National commercial real estate trends continue to reflect weakness. Housingwire.com (Gaffney, 8/26/10) notes that 88 percent of respondents to a development survey stated that development was almost non-existent in their markets. Such is the case here in Las Vegas as well and while there is still some construction in office, retail and industrial, there is almost no planned product and no planned product that we are aware of in industrial.
Similarly, on REIT.com, Green Street Advisors analyst Steven Frankel also notes weakness in the industrial sector with "subdued net absorption." Rents are also expected to remain weak. A rebound may be a way's off. This is also the sentiment of many in the Las Vegas market. While Las Vegas' industrial market is very small compared to coastal cities, it is an important component of our economy and is very connected to the hotel & casino sector, since that is the key driver of activity in the region and since industrial space is often absorbed or vacated depending on the level of convention activity, slot machine manufacturing, food storage and whatever else you can think of. Until we see a stronger rebound in the hotel sector, we can expect some muted responses in net absorption.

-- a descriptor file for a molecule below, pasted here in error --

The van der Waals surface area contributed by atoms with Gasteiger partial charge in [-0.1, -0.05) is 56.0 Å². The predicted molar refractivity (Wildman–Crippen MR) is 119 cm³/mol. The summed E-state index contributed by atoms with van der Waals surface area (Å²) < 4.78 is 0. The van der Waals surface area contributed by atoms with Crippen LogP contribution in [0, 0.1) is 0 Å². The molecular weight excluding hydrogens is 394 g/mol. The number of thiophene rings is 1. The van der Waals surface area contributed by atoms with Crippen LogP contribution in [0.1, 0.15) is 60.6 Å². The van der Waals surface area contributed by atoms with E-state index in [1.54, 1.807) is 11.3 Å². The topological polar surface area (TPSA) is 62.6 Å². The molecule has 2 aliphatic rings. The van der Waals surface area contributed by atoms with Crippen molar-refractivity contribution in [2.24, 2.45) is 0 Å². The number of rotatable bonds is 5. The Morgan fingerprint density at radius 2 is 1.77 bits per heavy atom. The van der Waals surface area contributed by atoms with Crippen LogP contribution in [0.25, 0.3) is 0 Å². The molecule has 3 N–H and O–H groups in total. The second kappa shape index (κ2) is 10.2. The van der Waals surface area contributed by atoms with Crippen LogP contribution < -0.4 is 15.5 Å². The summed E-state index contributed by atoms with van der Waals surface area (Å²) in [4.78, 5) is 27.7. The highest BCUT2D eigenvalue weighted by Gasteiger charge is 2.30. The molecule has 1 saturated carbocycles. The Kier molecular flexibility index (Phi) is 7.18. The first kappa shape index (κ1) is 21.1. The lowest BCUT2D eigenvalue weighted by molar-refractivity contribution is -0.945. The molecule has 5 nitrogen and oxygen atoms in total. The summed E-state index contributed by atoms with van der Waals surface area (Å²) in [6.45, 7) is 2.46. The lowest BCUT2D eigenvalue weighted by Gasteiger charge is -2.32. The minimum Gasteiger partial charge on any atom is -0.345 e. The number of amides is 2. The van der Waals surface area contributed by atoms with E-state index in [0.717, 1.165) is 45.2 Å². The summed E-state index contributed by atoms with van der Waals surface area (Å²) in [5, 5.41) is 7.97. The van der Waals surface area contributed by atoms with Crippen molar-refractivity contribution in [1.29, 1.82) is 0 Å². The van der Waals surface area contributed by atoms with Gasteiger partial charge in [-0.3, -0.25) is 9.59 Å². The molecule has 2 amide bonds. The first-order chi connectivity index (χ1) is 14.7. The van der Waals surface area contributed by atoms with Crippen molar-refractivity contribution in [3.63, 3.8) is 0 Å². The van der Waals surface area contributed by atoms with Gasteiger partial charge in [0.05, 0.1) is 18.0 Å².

Nevertheless, there has been leasing activity, often to lower occupancy costs by existing firms. There have also been investor deals. As always, as long as things are priced right, buildings can still sell. It has just been difficult to obtain a meeting of the minds between buyers and sellers, whose expectations about the future of the sector has been a wide chasm.
Overall, tenants are the ones who have been finding deals, sometimes within sublease space and have been able to drop their costs by substantial amounts by either finding cheaper space or smaller space that better suits the level of their current business activity.